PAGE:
A Core Outcome Set for the Benefits and Adverse Events of Bariatric and Metabolic Surgery: The BARIACT Project.

PLoS Medicine

PubMedID: 27898680

Coulman KD, Hopkins J, Brookes ST, Chalmers K, Main B, Owen-Smith A, Andrews RC, Byrne J, Donovan JL, Mazza G, Reeves BC, Rogers CA, Thompson JL, Welbourn R, Wordsworth S, Blazeby JM, BARIACT working group. A Core Outcome Set for the Benefits and Adverse Events of Bariatric and Metabolic Surgery: The BARIACT Project. PLoS Med. 2016;13(11):e1002187.
BACKGROUND
Bariatric and metabolic surgery is used as a treatment for patients with severe and complex obesity. However, there is a need to improve outcome selection and reporting in bariatric surgery trials. A Core Outcome Set (COS), an agreed minimum set of outcomes reported in all studies of a specific condition, may achieve this. Here, we present the development of a COS for BARIAtric and metabolic surgery Clinical Trials-the BARIACT Study.

METHODS AND FINDINGS
Outcomes identified from systematic reviews and patient interviews informed a questionnaire survey. Patients and health professionals were surveyed three times and asked to rate the importance of each item on a 1-9 scale. Delphi methods provided anonymised feedback to participants. Items not meeting predefined criteria were discarded between rounds. Remaining items were discussed at consensus meetings, held separately with patients and professionals, where the COS was agreed. Data sources identified 2,990 outcomes, which were used to develop a 130-item questionnaire. Round 1 response rates were moderate but subsequently improved to above 75% for other rounds. After rounds 2 and 3, 81 and 14 items were discarded, respectively, leaving 35 items for discussion at consensus meetings. The final COS included nine items: "weight," "diabetes status," "cardiovascular risk," "overall quality of life (QOL)," "mortality," "technical complications of the specific operation," "any re-operation/re-intervention," "dysphagia/regurgitation," and "micronutrient status." The main limitation of this study was that it was based in the United Kingdom only.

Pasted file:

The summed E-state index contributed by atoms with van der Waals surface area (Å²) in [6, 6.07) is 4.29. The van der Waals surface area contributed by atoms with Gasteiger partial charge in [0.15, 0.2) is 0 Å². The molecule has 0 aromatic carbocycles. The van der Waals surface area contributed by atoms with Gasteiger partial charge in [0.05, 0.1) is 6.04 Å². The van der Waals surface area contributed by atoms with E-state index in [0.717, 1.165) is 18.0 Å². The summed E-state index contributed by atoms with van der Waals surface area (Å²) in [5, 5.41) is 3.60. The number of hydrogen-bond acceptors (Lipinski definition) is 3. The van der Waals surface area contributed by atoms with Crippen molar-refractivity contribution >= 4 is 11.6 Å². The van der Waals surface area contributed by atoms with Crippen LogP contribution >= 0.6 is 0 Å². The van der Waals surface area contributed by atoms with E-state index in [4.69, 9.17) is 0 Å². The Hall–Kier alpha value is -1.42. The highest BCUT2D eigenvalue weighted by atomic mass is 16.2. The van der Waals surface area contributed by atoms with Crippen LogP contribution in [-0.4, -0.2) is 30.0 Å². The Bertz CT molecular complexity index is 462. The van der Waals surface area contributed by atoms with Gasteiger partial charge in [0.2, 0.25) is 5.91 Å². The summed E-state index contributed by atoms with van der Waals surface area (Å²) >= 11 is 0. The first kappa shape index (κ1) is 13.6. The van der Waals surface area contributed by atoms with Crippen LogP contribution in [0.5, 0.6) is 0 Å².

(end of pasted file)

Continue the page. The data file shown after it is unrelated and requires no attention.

CONCLUSIONS
The COS is recommended to be used as a minimum in all trials of bariatric and metabolic surgery. Adoption of the COS will improve data synthesis and the value of research data. Future work will establish methods for the measurement of the outcomes in the COS.